On 9 May 2017 the Federal Government released the 2017 / 2018 Federal Budget. To further the aim of, ‘improving Australians’ access to secure and affordable housing across the housing spectrum’, a number of changes were introduced in this budget that are of particular interest to the property industry. On the face of it, if anything, most of the new provisions should increase activity in the real estate market.
Details follow with links to the relevant Budget 2017 fact sheets, where available.
- First Home Super Saver Scheme — From 1 July 2017, those saving for a deposit to buy their first home will be able to gain tax advantages by voluntarily contributing to their superannuation accounts—up to $15 000 per year and $30 000 in total, per individual. Many PAYE employees will also be able to make these contributions pre-tax under salary-sacrifice arrangements.
These voluntary contributions will be able to be withdrawn for a first-home deposit from 1 July 2018, when they will be taxed at the marginal rate applicable to the individual, less a 30% tax offset. Members of couples planning to buy a home together can both take advantage of these new provisions, doubling the rate at which their savings for a deposit could accelerate.
Existing superannuation caps apply to this scheme, which will be administered by the Australian Taxation Office (ATO). While non-concessional (post-tax) contributions can also be made under the scheme, they will not receive a tax concession. Post-tax contributors should still benefit from participating.
- Reducing barriers to downsizing — To encourage older singles and couples to downsize their large family homes, from 1 July 2018 those aged 65 and over will be able to make a non-concessional (post-tax) superannuation contribution of up to $300 000 from the proceeds of selling their homes. This measure is exempt from existing age limits and from the current work test. These contributions will be additional to existing voluntary contribution caps.
To take advantage to this provision, the home sold must have been the seller/s’ principal place of residence for at least 10 years. Both members of a couple who own a home together are eligible to take advantage of the downsizing cap, meaning they could jointly contribute up to $600 000 to their superannuation accounts.
The aim of this provision is to free up housing stock of larger homes for purchase by those with growing families.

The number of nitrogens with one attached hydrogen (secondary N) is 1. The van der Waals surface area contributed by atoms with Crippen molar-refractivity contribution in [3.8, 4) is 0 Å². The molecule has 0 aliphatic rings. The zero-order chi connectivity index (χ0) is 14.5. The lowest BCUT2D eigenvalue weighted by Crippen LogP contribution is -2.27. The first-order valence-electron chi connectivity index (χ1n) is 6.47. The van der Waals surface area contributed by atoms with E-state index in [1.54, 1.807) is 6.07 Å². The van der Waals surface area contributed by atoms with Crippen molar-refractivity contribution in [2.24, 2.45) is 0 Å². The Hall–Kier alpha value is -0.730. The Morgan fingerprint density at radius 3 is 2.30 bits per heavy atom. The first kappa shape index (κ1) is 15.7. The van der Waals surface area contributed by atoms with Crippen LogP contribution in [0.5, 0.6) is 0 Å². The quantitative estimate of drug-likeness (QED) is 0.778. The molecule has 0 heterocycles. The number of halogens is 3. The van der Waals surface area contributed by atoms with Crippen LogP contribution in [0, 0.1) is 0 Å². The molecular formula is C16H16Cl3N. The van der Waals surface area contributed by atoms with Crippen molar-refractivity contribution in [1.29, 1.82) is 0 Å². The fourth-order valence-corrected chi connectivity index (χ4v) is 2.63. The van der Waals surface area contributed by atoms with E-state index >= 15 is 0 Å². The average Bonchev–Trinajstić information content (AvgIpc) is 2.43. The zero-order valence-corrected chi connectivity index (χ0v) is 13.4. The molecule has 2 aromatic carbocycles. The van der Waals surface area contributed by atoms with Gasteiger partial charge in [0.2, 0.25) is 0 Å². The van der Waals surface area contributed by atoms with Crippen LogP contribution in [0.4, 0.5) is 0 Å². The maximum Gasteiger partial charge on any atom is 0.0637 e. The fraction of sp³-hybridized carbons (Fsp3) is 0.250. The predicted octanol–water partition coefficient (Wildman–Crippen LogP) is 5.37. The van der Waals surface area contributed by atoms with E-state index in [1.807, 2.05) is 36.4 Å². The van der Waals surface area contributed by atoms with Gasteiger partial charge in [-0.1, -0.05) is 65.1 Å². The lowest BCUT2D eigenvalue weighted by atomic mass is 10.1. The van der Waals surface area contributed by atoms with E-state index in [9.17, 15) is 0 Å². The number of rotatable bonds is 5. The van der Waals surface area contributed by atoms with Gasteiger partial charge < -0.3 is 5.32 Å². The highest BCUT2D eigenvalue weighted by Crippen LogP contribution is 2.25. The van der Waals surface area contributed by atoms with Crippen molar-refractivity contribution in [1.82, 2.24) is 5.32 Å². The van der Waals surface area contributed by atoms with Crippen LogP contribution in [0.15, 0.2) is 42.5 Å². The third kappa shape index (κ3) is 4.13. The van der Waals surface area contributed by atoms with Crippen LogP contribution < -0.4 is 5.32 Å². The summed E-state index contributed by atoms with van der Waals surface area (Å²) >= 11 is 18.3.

- Tax incentives for investors in affordable housing — To increase investment in affordable housing, from 1 January 2018 the Capital Gains Tax (CGT) discount for Australian resident individual investors in qualified affordable housing will increase to 60% (up from 50%).
To qualify for the higher discount, the housing being invested in must:
- be let at below market rent and available to eligible tenants on low to moderate incomes
- be managed through a registered community housing provider
- be held for a minimum of three years as affordable housing.
- Fewer tax deductions for rental property owners — Travel and accommodation expenses tax deductions previously allowed for residential rental property owners will no longer be available from 1 July 2017. However, tax deductions for this purpose will still be allowed for amounts paid to third parties, such as agents and property managers.
In addition, the tax deductions allowable for depreciation on the plant and equipment for residential investment properties will be limited to the amount incurred by the owner.
You may also wish to read A Comprehensive Plan to Address Housing Affordability for an overview of the Federal Government’s budget strategy as it relates to the property industry.
We will be ensuring that all our clients’ transactions are carried out in accordance with the changes being introduced in the 2017 / 2018 Federal Budget. All the members of our professional conveyancing team will be briefed on the issues and ramifications arising from them so they can assist you should these changes have an impact on your property transactions.